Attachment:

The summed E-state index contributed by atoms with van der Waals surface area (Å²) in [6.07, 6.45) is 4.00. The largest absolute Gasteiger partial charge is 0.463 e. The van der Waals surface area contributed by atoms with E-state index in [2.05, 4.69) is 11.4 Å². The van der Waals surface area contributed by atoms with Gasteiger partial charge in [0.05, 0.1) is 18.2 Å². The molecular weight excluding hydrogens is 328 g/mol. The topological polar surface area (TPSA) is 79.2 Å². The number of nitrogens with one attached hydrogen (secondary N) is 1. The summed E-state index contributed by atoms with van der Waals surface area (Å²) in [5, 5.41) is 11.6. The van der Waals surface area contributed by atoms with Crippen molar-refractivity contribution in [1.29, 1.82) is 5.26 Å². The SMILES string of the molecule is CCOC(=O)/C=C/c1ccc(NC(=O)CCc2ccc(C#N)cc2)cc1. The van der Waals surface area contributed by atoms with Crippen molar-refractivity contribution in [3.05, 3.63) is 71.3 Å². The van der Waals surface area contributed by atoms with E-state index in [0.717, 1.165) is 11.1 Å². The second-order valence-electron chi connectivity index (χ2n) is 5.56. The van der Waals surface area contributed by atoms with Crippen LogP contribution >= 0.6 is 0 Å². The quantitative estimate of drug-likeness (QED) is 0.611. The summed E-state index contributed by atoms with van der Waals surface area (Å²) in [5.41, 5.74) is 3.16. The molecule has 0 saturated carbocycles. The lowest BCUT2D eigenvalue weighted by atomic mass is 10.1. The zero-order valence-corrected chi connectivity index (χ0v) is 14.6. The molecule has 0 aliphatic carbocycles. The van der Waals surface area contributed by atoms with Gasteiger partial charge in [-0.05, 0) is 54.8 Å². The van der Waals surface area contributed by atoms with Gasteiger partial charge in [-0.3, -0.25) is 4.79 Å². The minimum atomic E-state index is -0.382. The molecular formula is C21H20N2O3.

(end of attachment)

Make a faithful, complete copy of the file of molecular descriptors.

The summed E-state index contributed by atoms with van der Waals surface area (Å²) in [6.07, 6.45) is 4.00. The largest absolute Gasteiger partial charge is 0.463 e. The van der Waals surface area contributed by atoms with E-state index in [2.05, 4.69) is 11.4 Å². The van der Waals surface area contributed by atoms with Gasteiger partial charge in [0.05, 0.1) is 18.2 Å². The molecular weight excluding hydrogens is 328 g/mol. The topological polar surface area (TPSA) is 79.2 Å². The number of nitrogens with one attached hydrogen (secondary N) is 1. The summed E-state index contributed by atoms with van der Waals surface area (Å²) in [5, 5.41) is 11.6. The van der Waals surface area contributed by atoms with Crippen molar-refractivity contribution in [1.29, 1.82) is 5.26 Å². The SMILES string of the molecule is CCOC(=O)/C=C/c1ccc(NC(=O)CCc2ccc(C#N)cc2)cc1. The van der Waals surface area contributed by atoms with Crippen molar-refractivity contribution in [3.05, 3.63) is 71.3 Å². The van der Waals surface area contributed by atoms with E-state index in [0.717, 1.165) is 11.1 Å². The second-order valence-electron chi connectivity index (χ2n) is 5.56. The van der Waals surface area contributed by atoms with Crippen LogP contribution >= 0.6 is 0 Å². The quantitative estimate of drug-likeness (QED) is 0.611. The summed E-state index contributed by atoms with van der Waals surface area (Å²) in [5.41, 5.74) is 3.16. The molecule has 0 saturated carbocycles. The lowest BCUT2D eigenvalue weighted by atomic mass is 10.1. The zero-order valence-corrected chi connectivity index (χ0v) is 14.6. The molecule has 0 aliphatic carbocycles. The van der Waals surface area contributed by atoms with Gasteiger partial charge in [-0.05, 0) is 54.8 Å². The van der Waals surface area contributed by atoms with Gasteiger partial charge in [-0.3, -0.25) is 4.79 Å². The minimum atomic E-state index is -0.382. The molecular formula is C21H20N2O3.